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5th Edition July 14th, 2020 Dave Collins

The Profession’s Pièce de Résistance as an Act of Resistance: The Use of Art in Social Work

No Play Today’ by the Author. Acrylic on Canvas. June 2020.

It has been heartening to see a variety of creative submissions in this online Magazine. Poems, creative writing, video, and cartoons have added to the richness of analysis of the current pandemic and affirm social work as a creative profession. Of particular note to me was Dr Ariane Critchley and Dr Autumn Roesh-Marsh’s article (2020) on the importance of poetry as a response to the impact of the virus, which highlighted the role it plays in expressing emotion, seeking understanding, and as a means of reflection. There has been an abundance of creative output throughout the world during the lockdown. Many have turned to artistic endeavours as a means of occupying their time, working through fears and anxieties, communicating with others, and even as a means of escapism. All this at a time when the arts have been decimated by social distancing, with many of those in the creative business having lost not only face-to-face engagement with their audiences, but also their livelihoods. However, you cannot keep the creative spirit down for long. Many galleries and museums have opened their doors to virtual tours, art forums have thrived, and do-it-yourself art exhibitions have emerged across the world. Nevertheless, a point made by Critchly and Roesh-Marsh particularly resonated with me: poetry (and de facto the arts in a wider sense) can play a role in political resistance and giving witness to the truth.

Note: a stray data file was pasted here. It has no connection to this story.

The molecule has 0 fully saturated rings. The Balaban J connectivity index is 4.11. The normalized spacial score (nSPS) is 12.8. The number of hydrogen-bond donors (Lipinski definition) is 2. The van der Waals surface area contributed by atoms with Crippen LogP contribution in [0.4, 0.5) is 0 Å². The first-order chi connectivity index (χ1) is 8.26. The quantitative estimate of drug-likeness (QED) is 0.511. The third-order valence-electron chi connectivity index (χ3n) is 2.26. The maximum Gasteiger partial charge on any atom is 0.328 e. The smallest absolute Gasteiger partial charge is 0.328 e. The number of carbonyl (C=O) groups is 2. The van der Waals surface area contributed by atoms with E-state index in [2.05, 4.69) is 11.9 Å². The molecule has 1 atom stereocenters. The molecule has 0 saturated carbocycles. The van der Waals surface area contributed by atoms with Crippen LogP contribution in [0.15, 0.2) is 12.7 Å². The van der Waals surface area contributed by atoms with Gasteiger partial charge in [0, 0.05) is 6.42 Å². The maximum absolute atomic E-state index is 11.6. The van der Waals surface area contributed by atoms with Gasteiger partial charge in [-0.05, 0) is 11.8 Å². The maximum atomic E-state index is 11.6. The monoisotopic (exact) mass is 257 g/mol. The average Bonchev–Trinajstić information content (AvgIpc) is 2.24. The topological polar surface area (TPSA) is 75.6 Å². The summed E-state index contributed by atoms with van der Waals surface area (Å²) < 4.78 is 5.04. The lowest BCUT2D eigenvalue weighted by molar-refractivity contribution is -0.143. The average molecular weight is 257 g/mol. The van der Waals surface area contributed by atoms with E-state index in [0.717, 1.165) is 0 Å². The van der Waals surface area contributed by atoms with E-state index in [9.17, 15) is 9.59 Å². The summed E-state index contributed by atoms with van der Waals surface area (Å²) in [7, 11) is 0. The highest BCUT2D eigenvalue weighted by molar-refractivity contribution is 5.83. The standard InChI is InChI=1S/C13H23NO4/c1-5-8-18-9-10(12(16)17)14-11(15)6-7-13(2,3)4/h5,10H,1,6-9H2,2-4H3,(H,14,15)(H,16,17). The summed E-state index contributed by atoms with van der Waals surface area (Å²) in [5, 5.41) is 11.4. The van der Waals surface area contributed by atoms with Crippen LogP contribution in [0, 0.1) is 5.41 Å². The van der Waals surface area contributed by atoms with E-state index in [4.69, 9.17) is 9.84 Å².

Since the publication of Hugh England’s seminal book ‘Social Work as Art’ in 1986, I have followed debates about the relationship between the arts and social work. England mounted a spirited defence of the creative, intuitive and self-expressive notions of social work practice against a rising tide of hard scientific empiricism, proceduralism and managerialism. He posed the question ‘can the arts … offer a paradigm for knowledge and practice in social work?’ (ibid.: 83). Answering this question remains important, particularly as social workers carry out their interventions in a climate of neoliberalism and challenging public sector economics, where creativity is ill-defined and related to the managerialist mantra of ‘doing more with less’.